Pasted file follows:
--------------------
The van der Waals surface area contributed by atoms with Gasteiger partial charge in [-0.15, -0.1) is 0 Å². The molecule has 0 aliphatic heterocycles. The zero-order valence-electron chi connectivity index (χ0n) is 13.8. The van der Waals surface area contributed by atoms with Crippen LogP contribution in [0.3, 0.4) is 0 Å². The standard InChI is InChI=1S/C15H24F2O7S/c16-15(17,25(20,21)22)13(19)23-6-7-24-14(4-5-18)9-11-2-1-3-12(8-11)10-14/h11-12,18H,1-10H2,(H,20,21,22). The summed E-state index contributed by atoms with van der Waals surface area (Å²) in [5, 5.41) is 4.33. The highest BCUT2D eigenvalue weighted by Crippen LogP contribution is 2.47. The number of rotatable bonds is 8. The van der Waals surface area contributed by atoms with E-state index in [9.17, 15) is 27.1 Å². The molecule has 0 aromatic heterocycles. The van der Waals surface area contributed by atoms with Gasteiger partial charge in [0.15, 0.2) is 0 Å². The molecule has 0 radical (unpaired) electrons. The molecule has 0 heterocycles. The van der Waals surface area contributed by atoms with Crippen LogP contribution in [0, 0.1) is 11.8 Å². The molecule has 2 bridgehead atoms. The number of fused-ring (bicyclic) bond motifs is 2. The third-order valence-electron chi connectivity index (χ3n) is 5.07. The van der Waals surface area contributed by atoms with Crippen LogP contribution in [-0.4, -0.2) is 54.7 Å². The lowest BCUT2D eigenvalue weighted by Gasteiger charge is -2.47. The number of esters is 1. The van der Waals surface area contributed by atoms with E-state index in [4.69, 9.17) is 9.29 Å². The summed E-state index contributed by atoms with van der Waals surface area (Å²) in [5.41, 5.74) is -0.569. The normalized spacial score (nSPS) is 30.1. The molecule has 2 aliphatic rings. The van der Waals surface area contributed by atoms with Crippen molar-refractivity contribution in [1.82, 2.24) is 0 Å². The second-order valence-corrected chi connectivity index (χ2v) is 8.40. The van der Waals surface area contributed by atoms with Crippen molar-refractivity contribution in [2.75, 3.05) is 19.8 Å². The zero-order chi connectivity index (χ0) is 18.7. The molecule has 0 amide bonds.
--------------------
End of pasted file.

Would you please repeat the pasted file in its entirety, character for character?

The van der Waals surface area contributed by atoms with Gasteiger partial charge in [-0.15, -0.1) is 0 Å². The molecule has 0 aliphatic heterocycles. The zero-order valence-electron chi connectivity index (χ0n) is 13.8. The van der Waals surface area contributed by atoms with Crippen LogP contribution in [0.3, 0.4) is 0 Å². The standard InChI is InChI=1S/C15H24F2O7S/c16-15(17,25(20,21)22)13(19)23-6-7-24-14(4-5-18)9-11-2-1-3-12(8-11)10-14/h11-12,18H,1-10H2,(H,20,21,22). The summed E-state index contributed by atoms with van der Waals surface area (Å²) in [5, 5.41) is 4.33. The highest BCUT2D eigenvalue weighted by Crippen LogP contribution is 2.47. The number of rotatable bonds is 8. The van der Waals surface area contributed by atoms with E-state index in [9.17, 15) is 27.1 Å². The molecule has 0 aromatic heterocycles. The van der Waals surface area contributed by atoms with Gasteiger partial charge in [0.15, 0.2) is 0 Å². The molecule has 0 radical (unpaired) electrons. The molecule has 0 heterocycles. The van der Waals surface area contributed by atoms with Crippen LogP contribution in [0, 0.1) is 11.8 Å². The molecule has 2 bridgehead atoms. The number of fused-ring (bicyclic) bond motifs is 2. The third-order valence-electron chi connectivity index (χ3n) is 5.07. The van der Waals surface area contributed by atoms with Crippen LogP contribution in [-0.4, -0.2) is 54.7 Å². The lowest BCUT2D eigenvalue weighted by Gasteiger charge is -2.47. The number of esters is 1. The van der Waals surface area contributed by atoms with E-state index in [4.69, 9.17) is 9.29 Å². The summed E-state index contributed by atoms with van der Waals surface area (Å²) in [5.41, 5.74) is -0.569. The normalized spacial score (nSPS) is 30.1. The molecule has 2 aliphatic rings. The van der Waals surface area contributed by atoms with Crippen molar-refractivity contribution in [1.82, 2.24) is 0 Å². The second-order valence-corrected chi connectivity index (χ2v) is 8.40. The van der Waals surface area contributed by atoms with Crippen molar-refractivity contribution in [2.75, 3.05) is 19.8 Å². The zero-order chi connectivity index (χ0) is 18.7. The molecule has 0 amide bonds.